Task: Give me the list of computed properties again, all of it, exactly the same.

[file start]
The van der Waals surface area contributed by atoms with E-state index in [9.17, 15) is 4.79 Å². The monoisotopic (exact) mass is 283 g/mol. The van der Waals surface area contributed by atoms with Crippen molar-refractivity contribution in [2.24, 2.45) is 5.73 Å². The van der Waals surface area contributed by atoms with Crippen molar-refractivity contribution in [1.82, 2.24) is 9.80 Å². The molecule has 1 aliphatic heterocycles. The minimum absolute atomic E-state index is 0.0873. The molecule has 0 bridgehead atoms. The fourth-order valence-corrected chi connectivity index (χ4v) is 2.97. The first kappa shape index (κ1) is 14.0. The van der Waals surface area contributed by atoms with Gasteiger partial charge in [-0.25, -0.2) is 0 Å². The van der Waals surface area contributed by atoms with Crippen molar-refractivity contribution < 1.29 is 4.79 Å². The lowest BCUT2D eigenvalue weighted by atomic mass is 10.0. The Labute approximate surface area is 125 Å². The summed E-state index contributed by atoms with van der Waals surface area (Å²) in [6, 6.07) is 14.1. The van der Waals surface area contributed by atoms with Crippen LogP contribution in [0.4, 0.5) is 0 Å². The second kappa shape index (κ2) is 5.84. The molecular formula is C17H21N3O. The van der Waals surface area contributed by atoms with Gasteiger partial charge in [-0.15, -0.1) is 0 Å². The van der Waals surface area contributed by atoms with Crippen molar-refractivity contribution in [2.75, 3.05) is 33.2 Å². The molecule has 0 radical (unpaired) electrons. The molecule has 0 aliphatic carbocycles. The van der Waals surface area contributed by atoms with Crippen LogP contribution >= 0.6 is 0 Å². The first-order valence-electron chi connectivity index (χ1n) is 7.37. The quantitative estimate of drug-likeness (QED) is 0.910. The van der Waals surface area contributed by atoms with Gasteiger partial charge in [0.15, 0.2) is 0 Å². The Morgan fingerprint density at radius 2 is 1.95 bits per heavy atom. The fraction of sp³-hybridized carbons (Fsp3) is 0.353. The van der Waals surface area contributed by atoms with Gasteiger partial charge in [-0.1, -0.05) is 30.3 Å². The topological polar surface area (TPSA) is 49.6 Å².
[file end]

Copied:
The van der Waals surface area contributed by atoms with E-state index in [9.17, 15) is 4.79 Å². The monoisotopic (exact) mass is 283 g/mol. The van der Waals surface area contributed by atoms with Crippen molar-refractivity contribution in [2.24, 2.45) is 5.73 Å². The van der Waals surface area contributed by atoms with Crippen molar-refractivity contribution in [1.82, 2.24) is 9.80 Å². The molecule has 1 aliphatic heterocycles. The minimum absolute atomic E-state index is 0.0873. The molecule has 0 bridgehead atoms. The fourth-order valence-corrected chi connectivity index (χ4v) is 2.97. The first kappa shape index (κ1) is 14.0. The van der Waals surface area contributed by atoms with Gasteiger partial charge in [-0.25, -0.2) is 0 Å². The van der Waals surface area contributed by atoms with Crippen molar-refractivity contribution < 1.29 is 4.79 Å². The lowest BCUT2D eigenvalue weighted by atomic mass is 10.0. The Labute approximate surface area is 125 Å². The summed E-state index contributed by atoms with van der Waals surface area (Å²) in [6, 6.07) is 14.1. The van der Waals surface area contributed by atoms with Crippen LogP contribution in [0.4, 0.5) is 0 Å². The second kappa shape index (κ2) is 5.84. The molecular formula is C17H21N3O. The van der Waals surface area contributed by atoms with Gasteiger partial charge in [-0.15, -0.1) is 0 Å². The van der Waals surface area contributed by atoms with Crippen molar-refractivity contribution in [2.75, 3.05) is 33.2 Å². The molecule has 0 radical (unpaired) electrons. The molecule has 0 aliphatic carbocycles. The van der Waals surface area contributed by atoms with Crippen LogP contribution >= 0.6 is 0 Å². The first-order valence-electron chi connectivity index (χ1n) is 7.37. The quantitative estimate of drug-likeness (QED) is 0.910. The van der Waals surface area contributed by atoms with Gasteiger partial charge in [0.15, 0.2) is 0 Å². The Morgan fingerprint density at radius 2 is 1.95 bits per heavy atom. The fraction of sp³-hybridized carbons (Fsp3) is 0.353. The van der Waals surface area contributed by atoms with Gasteiger partial charge in [-0.1, -0.05) is 30.3 Å². The topological polar surface area (TPSA) is 49.6 Å².